My mother is a practical woman who places a high value on quality but feels no need to identify herself with any sort of brand or compete with the neighbors. When she and my father were engaged it was decided the best use of the money that would otherwise be spent on a ring would instead be saved for a down payment on a home. Wanting her to have something nice, my father bought her a gold ring with nine small (very small) emeralds a few years after they were married. I remember as a child often finding it on the ring stand in the kitchen. All of the jewelry she wore on a regular basis could be found on the ring stand. She’d put things there before fixing dinner or washing the dishes. I remember her with her coat on picking the ring up in passing to get her keys right before we left the house. I remember trying it on as a child, it was too big for my index finger, and thinking that someday I would have a nice ring too.

On a recent trip to visit I went through my mother’s jewelry box while she was getting dressed for the day. Even though my mother was never a collector of fine jewelry I have always been taken by its contents: my Brownie badge, a tin pin of a llama from Peru a student gave her when she was teaching, her college charm bracelet…, and it just feels like you may find something you’ve never seen before.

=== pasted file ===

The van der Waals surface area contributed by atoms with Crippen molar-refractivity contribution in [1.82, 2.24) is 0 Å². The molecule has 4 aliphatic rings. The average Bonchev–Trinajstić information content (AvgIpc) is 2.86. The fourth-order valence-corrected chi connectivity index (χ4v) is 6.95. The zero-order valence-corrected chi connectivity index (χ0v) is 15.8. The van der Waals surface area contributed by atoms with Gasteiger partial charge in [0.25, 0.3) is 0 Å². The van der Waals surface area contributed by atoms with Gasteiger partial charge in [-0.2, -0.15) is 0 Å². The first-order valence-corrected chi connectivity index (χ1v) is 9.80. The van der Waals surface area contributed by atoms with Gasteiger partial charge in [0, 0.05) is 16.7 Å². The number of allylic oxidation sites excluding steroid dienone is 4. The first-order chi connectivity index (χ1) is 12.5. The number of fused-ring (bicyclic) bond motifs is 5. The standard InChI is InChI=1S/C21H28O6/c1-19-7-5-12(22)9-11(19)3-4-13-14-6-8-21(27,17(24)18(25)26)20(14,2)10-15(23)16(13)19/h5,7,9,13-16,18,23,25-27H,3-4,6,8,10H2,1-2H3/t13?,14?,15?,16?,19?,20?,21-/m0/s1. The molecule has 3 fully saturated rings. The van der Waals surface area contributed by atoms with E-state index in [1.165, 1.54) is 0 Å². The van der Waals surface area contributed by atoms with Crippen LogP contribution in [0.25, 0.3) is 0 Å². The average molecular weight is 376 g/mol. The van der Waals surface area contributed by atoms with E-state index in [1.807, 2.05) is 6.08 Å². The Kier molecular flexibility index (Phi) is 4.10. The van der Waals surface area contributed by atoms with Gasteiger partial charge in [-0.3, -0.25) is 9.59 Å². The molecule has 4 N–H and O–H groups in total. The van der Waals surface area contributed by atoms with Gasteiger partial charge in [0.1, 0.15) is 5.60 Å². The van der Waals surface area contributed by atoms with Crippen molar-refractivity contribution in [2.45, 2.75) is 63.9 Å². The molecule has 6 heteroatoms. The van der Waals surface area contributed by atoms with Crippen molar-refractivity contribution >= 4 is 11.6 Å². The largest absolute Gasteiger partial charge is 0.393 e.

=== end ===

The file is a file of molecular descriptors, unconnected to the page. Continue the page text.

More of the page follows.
Having recently gotten the diamond ring she always wanted, the emerald ring had been relegated to the jewelry box from the ring stand. Upon finding it I did what I’ve always done and put it on. It now comfortably fits my middle finger. “You can take it if you like,” she said “I don’t wear it now that I have the diamond. It wasn’t very expensive, but Dad bought it so I would have something nice and I’ve enjoyed wearing it over the years.”

Returning home I took it to my favorite jewelers who confirmed what I suspected – it wasn’t worth enough to bother having appraised. What once looked big now seems small. Even after cleaning it the emeralds are cloudy and one appears scratched. Though I will always remember my mother wearing it and finding it on the ring stand wondering what kind of ring I’d have when I grew up. It’s my reminder that we may outgrow the past, and though what once seemed like a big step may now seem insignificant, we can still appreciate each accomplishment.

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